Most people do not fully understand their own health care plan -- so why on Earth would we think they would know anything about health care policy and proposed insurance reforms?
In a conversation earlier this week about polls showing that large numbers of Republicans don't believe Barack Obama was born in the United States, I wondered how many of those respondents might not know that Hawaii is a state. That wasn't a shot at Republicans; I just think people in general know less about their country than we tend to assume.
The next day, The Washington Independent's David Weigel -- whose birther coverage has been indispensable -- pointed out a new poll showing that 8 percent of North Carolinians (and 11 percent of McCain voters in North Carolina) either think Hawaii is not part of the U.S. or are not sure.
Think about that for a minute. One in 10 McCain voters in North Carolina doesn't know that Hawaii is part of the U.S.
Does that surprise you? It shouldn't.
The simple fact is that a heck of a lot of Americans don't know much about their country or the basics of how government works.
In 2007, the Pew Research Center found that 31 percent of Americans could not name the current vice president. Fifty-one percent could not identify Speaker of the House Nancy Pelosi. Twenty-four percent did not know which political party controlled the House of Representatives -- just months after Democrats took control, when the information should have been fresh in people's minds.
My favorite example of the fact that a great many people don't know the basics is the poll that showed that during then-Speaker of the House Tom Foley's unsuccessful 1994 re-election campaign, 30 percent of his constituents thought that if Republican George Nethercutt defeated Foley, Nethercutt would become speaker. Given that Nethercutt eked out a win with 51 percent of the vote, it isn't at all hard to imagine that Foley might have been re-elected had voters understood the clout their district stood to lose by replacing him. (Of course, Foley wouldn't have remained speaker anyway, as Republicans won control of Congress.)
If so many voters are wrong about basics like whether Hawaii is part of the U.S. and whether the representative from Washington's 5th Congressional District is automatically the speaker of the House, imagine how little they must know about complex public policy questions.
To be clear: Much of this ignorance is not the result of stupidity, and it is not the result of lack of interest. The details of public policy are quite complex. The vast majority of Americans simply don't have the time or the resources to develop a clear and thorough understanding of Medicare reimbursement rates, nuclear proliferation policy, the intricacies of the tax code, and the hundreds of other topics that affect their lives. That is, after all, one of the reasons we elect representatives.
Even citizens who make a significant effort to educate themselves about a given topic are unlikely to succeed. Give most people a week to read a 700-page piece of legislation, and they're no more likely to understand it than I am likely to be able to fly the space shuttle after reading an operating manual. And for precisely the same reason: These are highly technical things, requiring a great deal of specialized knowledge to properly understand.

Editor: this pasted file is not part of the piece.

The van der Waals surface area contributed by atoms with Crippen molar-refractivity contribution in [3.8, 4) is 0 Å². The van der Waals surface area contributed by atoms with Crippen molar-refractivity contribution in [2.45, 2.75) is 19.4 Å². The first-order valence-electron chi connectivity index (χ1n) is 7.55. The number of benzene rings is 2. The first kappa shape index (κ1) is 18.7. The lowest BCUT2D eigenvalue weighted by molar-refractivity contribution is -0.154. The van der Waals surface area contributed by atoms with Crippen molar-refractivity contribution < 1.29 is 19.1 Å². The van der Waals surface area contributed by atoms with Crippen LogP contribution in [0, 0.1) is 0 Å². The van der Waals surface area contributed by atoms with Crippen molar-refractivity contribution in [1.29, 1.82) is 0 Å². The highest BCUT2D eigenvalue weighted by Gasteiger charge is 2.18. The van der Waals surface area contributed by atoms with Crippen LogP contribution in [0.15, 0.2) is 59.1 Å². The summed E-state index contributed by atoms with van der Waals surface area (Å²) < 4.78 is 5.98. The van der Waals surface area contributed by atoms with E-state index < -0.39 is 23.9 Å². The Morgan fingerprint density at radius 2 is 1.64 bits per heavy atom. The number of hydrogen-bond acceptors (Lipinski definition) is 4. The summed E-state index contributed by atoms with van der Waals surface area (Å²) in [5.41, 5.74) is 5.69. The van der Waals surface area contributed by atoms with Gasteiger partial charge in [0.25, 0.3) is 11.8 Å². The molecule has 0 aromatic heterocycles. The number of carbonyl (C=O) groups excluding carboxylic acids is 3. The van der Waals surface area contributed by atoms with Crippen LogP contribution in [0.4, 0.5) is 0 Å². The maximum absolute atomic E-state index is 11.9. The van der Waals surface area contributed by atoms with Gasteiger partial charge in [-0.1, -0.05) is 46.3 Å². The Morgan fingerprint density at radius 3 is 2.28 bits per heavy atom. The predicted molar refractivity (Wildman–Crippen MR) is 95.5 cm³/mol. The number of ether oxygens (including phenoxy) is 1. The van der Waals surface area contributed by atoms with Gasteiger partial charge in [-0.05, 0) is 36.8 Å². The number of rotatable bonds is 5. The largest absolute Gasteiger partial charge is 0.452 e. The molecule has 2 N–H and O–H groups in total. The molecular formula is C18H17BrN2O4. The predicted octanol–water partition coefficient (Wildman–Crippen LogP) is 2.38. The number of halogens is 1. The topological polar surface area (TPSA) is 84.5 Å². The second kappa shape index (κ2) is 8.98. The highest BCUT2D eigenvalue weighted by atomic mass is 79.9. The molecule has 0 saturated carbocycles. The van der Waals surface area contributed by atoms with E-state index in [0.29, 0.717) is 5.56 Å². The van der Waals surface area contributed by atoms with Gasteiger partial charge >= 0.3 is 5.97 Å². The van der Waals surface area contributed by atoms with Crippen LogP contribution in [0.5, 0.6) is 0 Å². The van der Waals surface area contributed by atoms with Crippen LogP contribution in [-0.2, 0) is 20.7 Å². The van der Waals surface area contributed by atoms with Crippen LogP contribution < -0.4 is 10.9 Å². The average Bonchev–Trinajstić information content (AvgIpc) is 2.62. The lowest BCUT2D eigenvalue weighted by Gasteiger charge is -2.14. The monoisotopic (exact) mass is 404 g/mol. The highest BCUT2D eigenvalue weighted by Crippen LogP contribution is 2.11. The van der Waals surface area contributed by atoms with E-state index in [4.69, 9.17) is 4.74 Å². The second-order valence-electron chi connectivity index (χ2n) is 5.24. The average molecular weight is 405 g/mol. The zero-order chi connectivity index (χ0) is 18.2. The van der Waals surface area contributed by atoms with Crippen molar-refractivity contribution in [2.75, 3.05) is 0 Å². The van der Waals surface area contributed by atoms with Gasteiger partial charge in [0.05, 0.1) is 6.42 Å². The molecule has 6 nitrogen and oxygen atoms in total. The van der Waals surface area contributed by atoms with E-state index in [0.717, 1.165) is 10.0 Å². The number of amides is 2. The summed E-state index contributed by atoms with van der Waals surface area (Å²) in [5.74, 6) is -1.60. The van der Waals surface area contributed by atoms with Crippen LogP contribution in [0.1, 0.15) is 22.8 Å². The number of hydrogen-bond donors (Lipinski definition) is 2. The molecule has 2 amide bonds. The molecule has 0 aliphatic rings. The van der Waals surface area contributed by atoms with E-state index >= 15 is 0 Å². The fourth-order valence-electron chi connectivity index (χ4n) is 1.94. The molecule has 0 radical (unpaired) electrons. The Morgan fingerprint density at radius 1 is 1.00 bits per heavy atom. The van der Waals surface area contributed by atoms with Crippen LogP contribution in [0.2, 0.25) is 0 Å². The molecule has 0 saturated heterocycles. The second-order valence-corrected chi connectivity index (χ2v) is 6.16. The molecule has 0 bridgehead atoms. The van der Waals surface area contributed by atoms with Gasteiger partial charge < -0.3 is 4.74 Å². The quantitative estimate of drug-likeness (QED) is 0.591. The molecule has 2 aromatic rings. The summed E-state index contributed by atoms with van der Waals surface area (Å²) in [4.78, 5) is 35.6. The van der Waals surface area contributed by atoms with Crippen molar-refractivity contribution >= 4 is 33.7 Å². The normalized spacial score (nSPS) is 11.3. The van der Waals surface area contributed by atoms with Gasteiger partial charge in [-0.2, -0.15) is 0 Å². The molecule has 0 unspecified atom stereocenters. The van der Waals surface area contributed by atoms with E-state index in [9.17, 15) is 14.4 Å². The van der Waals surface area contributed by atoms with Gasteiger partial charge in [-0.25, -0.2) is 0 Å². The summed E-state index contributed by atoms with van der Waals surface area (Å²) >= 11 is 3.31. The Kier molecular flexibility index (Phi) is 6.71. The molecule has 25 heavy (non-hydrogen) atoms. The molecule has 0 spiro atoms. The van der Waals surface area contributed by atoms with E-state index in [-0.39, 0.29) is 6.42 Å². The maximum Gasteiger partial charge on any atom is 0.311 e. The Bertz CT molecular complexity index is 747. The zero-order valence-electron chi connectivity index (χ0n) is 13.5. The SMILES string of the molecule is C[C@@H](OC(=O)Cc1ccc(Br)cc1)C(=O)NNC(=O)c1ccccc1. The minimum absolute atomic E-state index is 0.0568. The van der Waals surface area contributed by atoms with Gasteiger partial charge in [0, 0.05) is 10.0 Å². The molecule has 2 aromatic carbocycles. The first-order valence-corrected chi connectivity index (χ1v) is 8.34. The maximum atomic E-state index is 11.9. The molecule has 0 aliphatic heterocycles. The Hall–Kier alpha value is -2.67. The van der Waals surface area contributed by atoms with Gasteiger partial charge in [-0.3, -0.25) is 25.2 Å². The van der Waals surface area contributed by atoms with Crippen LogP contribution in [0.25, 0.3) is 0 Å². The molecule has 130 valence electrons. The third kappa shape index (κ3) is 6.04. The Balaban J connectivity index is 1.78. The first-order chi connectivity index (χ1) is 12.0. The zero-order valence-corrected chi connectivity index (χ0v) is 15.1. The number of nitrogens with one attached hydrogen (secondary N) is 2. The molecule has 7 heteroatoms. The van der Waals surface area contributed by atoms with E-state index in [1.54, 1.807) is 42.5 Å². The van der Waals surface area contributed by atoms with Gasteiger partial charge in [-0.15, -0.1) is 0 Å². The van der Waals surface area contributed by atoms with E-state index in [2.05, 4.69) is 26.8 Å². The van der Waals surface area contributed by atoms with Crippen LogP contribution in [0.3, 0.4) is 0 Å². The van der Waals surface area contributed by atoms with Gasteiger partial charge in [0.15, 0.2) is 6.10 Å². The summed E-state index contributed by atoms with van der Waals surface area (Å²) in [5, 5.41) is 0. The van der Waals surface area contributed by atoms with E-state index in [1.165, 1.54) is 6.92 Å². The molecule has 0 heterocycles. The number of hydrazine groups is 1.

Most people do not possess that specialized knowledge. Most people do not fully understand their own health care plan -- so why on Earth would we think they would know anything about health care policy and proposed insurance reforms, even if they had read some legislation (which, of course, 99.9 percent of them have not)?
Now, this doesn't have to be a problem -- which is great, because it's pretty much unavoidable. We choose a government to represent our interests, and we look to another institution, the media, to help us understand the issues well enough to make decisions about who should represent us.
Obviously, there are a few kinks in that system.
One of those kinks -- one that doesn't get much attention -- is the extent to which the media (and politicians and the people who work for them) overrate the amount of knowledge most voters have about politics and policy. You see it when they use insider jargon and acronyms in their reporting, assuming readers and viewers know what they mean. Do they? Do they really know what FISA is? Pay-Go? "Judicial activism"?
This overestimation of how much knowledge most people possess is one of the causes of the media's failure to clearly and consistently report the facts about health care. They don't understand how necessary it is. They think they can focus on horse-race political coverage of the debate. They think if they report the facts once, that's often enough. They think the fact that people are satisfied with their health insurance tells us something about the quality and reliability of that insurance -- though it clearly doesn't.
So the public, which -- again, understandably -- doesn't know much about a complex policy and lacks the time and resources to find out for itself, is exposed to a nonstop barrage of spin, misinformation, and outright lies about health care. And the media, overestimating how much people actually know, don't think they have to make the facts clear every day, over and over again. Is it really any wonder that people believe things that aren't true? Do we really need to relive the run-up to the Iraq war all over again?
Jamison Foser is a Senior Fellow at Media Matters for America, a progressive media watchdog and research and information center based in Washington, D.C. Foser also contributes to County Fair, a media blog featuring links to progressive media criticism from around the Web as well as original commentary. You can follow him on Twitter and Facebook or sign up to receive his columns by email.